Lüke's understanding of the relationship between non-literary reality (war discourses around 1800) and literary texts is convincing. Literature and poetry are not understood here as a repository for contemporary war discourses. Rather, literary texts are "an active part in the politico-military discourse of the time" and can consequently also influence contemporary military discourses. The discursive connection of fictional texts with non-fictional (military) texts, which Lüke argued, remains undefined overall. How do the literary texts affect contemporary military and war discourse? How is this a specialty of romantic writers? Jakob Michael Reinhold Lenz also thematizes in his drama “The Soldiers” problems that are genuinely part of contemporary military discourse. And Ernst Jünger also represents a concept of war and soldiers in “In Stahlgewittern”, which in many aspects seems to coincide with the relationship between war and literature discussed here.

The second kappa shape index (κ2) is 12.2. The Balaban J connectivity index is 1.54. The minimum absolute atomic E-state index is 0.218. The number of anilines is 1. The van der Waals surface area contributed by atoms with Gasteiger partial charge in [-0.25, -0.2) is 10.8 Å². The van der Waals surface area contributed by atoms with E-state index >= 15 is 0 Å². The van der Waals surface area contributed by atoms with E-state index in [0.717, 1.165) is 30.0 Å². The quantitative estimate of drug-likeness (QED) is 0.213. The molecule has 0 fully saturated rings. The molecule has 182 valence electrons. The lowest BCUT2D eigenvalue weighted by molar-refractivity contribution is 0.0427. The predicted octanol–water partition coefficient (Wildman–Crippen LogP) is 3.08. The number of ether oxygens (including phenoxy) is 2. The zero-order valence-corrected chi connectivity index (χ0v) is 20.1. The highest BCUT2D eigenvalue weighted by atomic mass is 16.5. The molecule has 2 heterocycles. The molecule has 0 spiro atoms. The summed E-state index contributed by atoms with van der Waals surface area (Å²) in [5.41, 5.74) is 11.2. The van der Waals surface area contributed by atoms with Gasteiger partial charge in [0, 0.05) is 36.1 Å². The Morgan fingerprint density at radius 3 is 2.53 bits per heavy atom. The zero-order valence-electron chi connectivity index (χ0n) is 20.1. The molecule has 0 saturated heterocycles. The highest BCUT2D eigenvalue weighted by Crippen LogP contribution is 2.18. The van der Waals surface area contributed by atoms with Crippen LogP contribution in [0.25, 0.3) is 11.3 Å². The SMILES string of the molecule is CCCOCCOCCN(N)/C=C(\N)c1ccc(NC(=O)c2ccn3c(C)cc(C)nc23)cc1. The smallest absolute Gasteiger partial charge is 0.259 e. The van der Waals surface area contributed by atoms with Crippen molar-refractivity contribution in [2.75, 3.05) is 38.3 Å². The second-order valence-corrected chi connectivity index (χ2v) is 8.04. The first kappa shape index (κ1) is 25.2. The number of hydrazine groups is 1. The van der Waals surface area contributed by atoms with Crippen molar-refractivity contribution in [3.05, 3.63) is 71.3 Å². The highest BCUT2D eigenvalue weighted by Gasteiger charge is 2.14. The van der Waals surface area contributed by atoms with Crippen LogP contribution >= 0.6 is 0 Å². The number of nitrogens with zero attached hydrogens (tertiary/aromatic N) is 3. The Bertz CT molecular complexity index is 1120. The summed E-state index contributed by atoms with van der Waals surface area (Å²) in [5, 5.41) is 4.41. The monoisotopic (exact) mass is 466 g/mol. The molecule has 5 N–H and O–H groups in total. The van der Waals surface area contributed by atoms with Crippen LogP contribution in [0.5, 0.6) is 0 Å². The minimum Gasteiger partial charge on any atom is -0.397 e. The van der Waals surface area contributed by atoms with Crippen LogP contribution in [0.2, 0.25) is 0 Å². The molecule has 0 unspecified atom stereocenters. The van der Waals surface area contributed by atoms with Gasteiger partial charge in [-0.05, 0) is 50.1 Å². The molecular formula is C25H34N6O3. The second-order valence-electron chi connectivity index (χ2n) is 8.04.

In addition to these questions of content, there are some formal aspects to be criticized: On the one hand, the author tends to use a more complicated style. The stylistic device of relativization is used extensively by Lüke. Lüke sums up, with a view to a demand made by General Neidhardt von Gneisenau, that the diplomats should not gamble away the success of the military: “After the 'unity' of the military and (diplomatic) literature, the 'sword' and the ' Feder ', during a war in the sense of the romanticized totality of a war described in this work, it is now, after this war, through the word, if not the poet, but the diplomat, to secure the peace achieved or the rule. “The facts could certainly be presented in a more understandable and pointed manner. On the other hand, the flow of reading is disturbed by orthographic and editorial carelessness.

It is astonishing how the ideas and representations of war by Kleist, Arndt, Körner or Schenkendorf coincide with the contemporary war concepts of Gneisenaus or Scharnhorst. Whether this, as Lüke suggests, is genuinely due to romantic poetology, would certainly have to be examined in more detail: on the one hand, because Lüke's selection brings together writers who come from an officer's family or who were actively involved in the war; on the other hand, because the results then appear to be quite general and also seem to apply to other times.

Martina Lüke: Words like weapons: war and romance. Writings from the Erich Maria Remarque archive.
Edited by Thomas F. Schneider.
Vandenhoeck & Ruprecht, Göttingen 2013.
371 pages, 39.90 EUR.
ISBN-13: 9783847100713